Unhindered by contractual obligations or court proceedings, James Hird speaks exclusively to The Shovel about what really happened during Essendon’s disastrous 2012 season.
“Of all of the questions asked by fans in response to Tuesday’s shocking and unfair decision by the Court of Arbitration for Sport, one stands out: Were you actually coach of Essendon during the 2012 and 2013 seasons?
Today is my first chance to publicly answer this question, unconstrained by the contractual obligations a coach must observe and free of pressure applied by the AFL. I can finally offer a more detailed explanation to 34 young men and their families. Players who absolutely do not deserve this fate.
To put it simply, when I was offered the job of Head Coach at Essendon in September 2010, I didn’t take the job. At least not in any real sense. Sure, I was around the club a bit. I headed press conferences after most/all games. And I took full credit for wins, when we had them. But it’s a leap to say I was in any way in charge of the playing group.
Yes, I taught them about sacrifice, about love for the club, about hard work and trust. I told them about the importance of dying for the club and for the coach. Really, actually dying if necessary. I taught them about winning at all costs. And some hair colouring techniques.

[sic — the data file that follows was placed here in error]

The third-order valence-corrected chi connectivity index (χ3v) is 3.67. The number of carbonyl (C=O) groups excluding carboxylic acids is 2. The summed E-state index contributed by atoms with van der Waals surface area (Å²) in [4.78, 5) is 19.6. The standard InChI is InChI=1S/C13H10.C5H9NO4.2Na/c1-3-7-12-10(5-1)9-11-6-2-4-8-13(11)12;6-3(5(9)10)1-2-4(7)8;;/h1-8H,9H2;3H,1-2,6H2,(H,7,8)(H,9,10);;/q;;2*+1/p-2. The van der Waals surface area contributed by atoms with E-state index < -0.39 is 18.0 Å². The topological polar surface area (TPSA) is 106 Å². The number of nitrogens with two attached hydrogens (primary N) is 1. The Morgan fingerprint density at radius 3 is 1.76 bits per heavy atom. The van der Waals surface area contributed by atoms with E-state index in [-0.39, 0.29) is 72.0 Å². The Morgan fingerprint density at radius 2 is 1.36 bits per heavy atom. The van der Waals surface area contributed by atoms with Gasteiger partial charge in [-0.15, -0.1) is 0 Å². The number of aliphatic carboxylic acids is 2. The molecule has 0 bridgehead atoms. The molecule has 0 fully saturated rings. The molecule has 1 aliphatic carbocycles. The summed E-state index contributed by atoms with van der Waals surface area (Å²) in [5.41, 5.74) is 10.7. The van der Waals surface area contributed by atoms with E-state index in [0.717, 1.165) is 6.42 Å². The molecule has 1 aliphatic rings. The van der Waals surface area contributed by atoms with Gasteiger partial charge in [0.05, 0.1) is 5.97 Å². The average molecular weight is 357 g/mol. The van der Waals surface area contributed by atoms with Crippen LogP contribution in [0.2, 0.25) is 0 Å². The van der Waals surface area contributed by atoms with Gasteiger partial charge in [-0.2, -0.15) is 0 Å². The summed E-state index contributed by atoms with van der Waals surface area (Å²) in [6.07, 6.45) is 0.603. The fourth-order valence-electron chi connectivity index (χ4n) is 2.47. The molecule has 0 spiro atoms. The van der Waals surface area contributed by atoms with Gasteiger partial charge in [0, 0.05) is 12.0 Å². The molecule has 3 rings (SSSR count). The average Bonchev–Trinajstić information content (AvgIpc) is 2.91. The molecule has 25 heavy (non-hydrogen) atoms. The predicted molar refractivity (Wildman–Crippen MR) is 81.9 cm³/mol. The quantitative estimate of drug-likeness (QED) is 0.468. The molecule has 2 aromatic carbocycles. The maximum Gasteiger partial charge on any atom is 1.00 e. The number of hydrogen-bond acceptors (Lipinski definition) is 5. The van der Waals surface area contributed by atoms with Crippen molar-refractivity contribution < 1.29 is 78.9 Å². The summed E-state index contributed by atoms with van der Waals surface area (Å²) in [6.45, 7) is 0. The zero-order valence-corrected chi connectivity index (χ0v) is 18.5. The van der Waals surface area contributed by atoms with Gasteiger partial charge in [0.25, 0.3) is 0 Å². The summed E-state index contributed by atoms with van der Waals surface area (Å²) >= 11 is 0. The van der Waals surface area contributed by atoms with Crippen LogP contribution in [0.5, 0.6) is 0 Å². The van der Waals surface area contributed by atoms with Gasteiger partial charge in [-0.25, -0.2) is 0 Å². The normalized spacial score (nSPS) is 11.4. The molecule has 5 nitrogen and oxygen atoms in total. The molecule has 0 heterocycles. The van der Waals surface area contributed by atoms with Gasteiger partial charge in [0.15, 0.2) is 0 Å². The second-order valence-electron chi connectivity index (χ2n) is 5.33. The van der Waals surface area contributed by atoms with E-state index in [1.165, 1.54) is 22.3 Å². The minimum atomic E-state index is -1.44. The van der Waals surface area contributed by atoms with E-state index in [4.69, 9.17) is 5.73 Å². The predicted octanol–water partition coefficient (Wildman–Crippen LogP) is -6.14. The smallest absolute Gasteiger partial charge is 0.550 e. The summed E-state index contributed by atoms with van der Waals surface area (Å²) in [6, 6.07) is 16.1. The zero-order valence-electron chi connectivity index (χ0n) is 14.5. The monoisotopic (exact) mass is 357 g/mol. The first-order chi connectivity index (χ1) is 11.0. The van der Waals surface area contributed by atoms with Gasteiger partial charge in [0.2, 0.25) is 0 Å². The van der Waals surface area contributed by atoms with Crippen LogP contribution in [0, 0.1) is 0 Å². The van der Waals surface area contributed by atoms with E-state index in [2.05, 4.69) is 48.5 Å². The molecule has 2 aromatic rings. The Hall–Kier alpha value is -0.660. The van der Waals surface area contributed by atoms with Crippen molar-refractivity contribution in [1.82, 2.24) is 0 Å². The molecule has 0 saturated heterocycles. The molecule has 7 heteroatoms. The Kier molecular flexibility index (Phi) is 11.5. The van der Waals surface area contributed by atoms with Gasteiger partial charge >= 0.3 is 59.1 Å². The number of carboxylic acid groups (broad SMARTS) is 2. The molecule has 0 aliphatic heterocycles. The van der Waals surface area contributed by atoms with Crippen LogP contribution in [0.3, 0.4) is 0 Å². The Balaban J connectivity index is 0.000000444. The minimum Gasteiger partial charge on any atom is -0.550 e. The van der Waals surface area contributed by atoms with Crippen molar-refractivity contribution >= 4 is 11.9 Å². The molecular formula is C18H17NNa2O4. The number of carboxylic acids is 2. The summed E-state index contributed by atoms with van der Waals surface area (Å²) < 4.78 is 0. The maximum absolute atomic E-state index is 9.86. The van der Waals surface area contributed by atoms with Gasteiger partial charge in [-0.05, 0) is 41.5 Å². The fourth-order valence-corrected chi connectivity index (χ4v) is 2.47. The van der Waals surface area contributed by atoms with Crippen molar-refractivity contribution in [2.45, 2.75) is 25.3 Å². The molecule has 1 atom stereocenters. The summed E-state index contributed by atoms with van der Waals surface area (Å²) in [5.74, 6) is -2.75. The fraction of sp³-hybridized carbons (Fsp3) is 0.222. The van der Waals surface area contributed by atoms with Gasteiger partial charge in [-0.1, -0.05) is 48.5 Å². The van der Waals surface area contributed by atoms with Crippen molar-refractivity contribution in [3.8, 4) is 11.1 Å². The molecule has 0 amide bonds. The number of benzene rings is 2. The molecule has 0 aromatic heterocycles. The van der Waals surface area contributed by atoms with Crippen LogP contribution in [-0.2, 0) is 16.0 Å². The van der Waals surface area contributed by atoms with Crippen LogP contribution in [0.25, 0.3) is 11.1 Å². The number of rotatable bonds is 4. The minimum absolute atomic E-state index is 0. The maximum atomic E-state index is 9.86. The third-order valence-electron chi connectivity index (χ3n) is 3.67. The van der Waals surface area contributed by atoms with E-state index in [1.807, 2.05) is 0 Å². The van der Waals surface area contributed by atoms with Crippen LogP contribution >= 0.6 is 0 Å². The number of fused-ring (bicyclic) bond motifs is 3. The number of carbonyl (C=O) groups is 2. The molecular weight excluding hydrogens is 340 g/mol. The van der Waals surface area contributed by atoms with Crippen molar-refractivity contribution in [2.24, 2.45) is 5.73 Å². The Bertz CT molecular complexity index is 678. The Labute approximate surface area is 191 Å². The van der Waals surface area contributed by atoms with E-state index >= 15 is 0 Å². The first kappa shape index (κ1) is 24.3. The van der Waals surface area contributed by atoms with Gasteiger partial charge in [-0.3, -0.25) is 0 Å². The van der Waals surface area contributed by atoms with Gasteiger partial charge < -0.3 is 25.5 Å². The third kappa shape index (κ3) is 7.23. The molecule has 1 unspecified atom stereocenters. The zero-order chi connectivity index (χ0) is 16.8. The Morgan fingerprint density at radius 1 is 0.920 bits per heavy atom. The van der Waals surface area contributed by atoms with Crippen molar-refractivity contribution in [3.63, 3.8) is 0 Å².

I also demanded loyalty – total fucking unquestioning loyalty. And in return I promised to get to know each and every one of the players personally, to find out what made them tick, what they wanted to achieve, what motivated them to be great players.
So as you can see, I was pretty hands-off.
In 2012 I hired Dean Robinson, and in turn Stephen Dank. I don’t intend to go through every detail of every interaction I had with them, lest I inadvertently give away useful information that sheds light on what actually took place that year.
But what I can say is that it was the club’s Sliding Doors moment. I’m not sure if you’ve seen Sliding Doors? Basically it’s about how Gwyneth Paltrow misses a train, setting off two parallel realities, one where she catches her husband having an affair, the other where she doesn’t. In our case we set up a program to inject 34 players with human growth hormone. The similarities are undeniable.
(How different Essendon’s 2013-15 seasons would have been had that selfish arsehole on the train held the door open for a few more seconds when I was trying to get back to Toorak one night after work. We can only dream).
So as it’s pretty plain to see, I wasn’t really coaching at Essendon in 2012. I ran the odd handball drill, offered a tip here and there about tanning. But that was it. Dean Robinson was in charge of our football club. And as a guy with an impeccable background as a rodeo performer, that made sense.
I circulated the Essendon organisational structure today just to clear up any misunderstandings about reporting lines. But really, there shouldn’t be any surprises. As Head Coach I reported to Thomas Bellchambers.
So, in summary, who was really responsible for the injection program that led to 34 players getting suspended for a season? Quite simply, everyone else. The staff, the media, the AFL, and to some extent – let’s be totally honest here – you.
But was I in any way responsible, even in some small way? To believe that, you’d also have to believe that I had some kind of senior role, or at least some level of influence at the Essendon Football Club. And that is the stuff of conspiracy theories”.